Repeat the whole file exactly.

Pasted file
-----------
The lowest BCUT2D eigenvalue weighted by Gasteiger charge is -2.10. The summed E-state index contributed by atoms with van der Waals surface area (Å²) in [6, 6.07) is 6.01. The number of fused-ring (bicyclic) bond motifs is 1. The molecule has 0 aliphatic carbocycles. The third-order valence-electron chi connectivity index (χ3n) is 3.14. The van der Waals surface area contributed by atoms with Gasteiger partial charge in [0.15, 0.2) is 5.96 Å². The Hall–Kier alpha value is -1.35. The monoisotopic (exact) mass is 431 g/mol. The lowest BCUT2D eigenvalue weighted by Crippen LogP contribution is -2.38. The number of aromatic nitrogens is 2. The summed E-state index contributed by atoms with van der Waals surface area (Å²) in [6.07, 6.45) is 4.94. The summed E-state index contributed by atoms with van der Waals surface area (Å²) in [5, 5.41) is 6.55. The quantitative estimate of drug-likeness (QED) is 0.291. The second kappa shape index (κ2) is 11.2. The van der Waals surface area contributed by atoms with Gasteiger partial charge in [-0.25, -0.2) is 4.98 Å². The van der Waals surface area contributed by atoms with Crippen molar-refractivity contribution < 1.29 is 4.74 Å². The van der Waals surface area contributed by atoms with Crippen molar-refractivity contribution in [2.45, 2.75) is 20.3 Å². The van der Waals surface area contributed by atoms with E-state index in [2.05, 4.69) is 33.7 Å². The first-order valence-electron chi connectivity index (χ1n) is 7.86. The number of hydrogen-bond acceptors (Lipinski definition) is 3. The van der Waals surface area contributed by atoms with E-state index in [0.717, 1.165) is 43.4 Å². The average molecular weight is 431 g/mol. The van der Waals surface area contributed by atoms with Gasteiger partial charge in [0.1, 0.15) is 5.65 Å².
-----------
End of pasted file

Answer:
The lowest BCUT2D eigenvalue weighted by Gasteiger charge is -2.10. The summed E-state index contributed by atoms with van der Waals surface area (Å²) in [6, 6.07) is 6.01. The number of fused-ring (bicyclic) bond motifs is 1. The molecule has 0 aliphatic carbocycles. The third-order valence-electron chi connectivity index (χ3n) is 3.14. The van der Waals surface area contributed by atoms with Gasteiger partial charge in [0.15, 0.2) is 5.96 Å². The Hall–Kier alpha value is -1.35. The monoisotopic (exact) mass is 431 g/mol. The lowest BCUT2D eigenvalue weighted by Crippen LogP contribution is -2.38. The number of aromatic nitrogens is 2. The summed E-state index contributed by atoms with van der Waals surface area (Å²) in [6.07, 6.45) is 4.94. The summed E-state index contributed by atoms with van der Waals surface area (Å²) in [5, 5.41) is 6.55. The quantitative estimate of drug-likeness (QED) is 0.291. The second kappa shape index (κ2) is 11.2. The van der Waals surface area contributed by atoms with Gasteiger partial charge in [-0.25, -0.2) is 4.98 Å². The van der Waals surface area contributed by atoms with Crippen molar-refractivity contribution < 1.29 is 4.74 Å². The van der Waals surface area contributed by atoms with Crippen molar-refractivity contribution in [2.45, 2.75) is 20.3 Å². The van der Waals surface area contributed by atoms with E-state index in [2.05, 4.69) is 33.7 Å². The first-order valence-electron chi connectivity index (χ1n) is 7.86. The number of hydrogen-bond acceptors (Lipinski definition) is 3. The van der Waals surface area contributed by atoms with E-state index in [0.717, 1.165) is 43.4 Å². The average molecular weight is 431 g/mol. The van der Waals surface area contributed by atoms with Gasteiger partial charge in [0.1, 0.15) is 5.65 Å².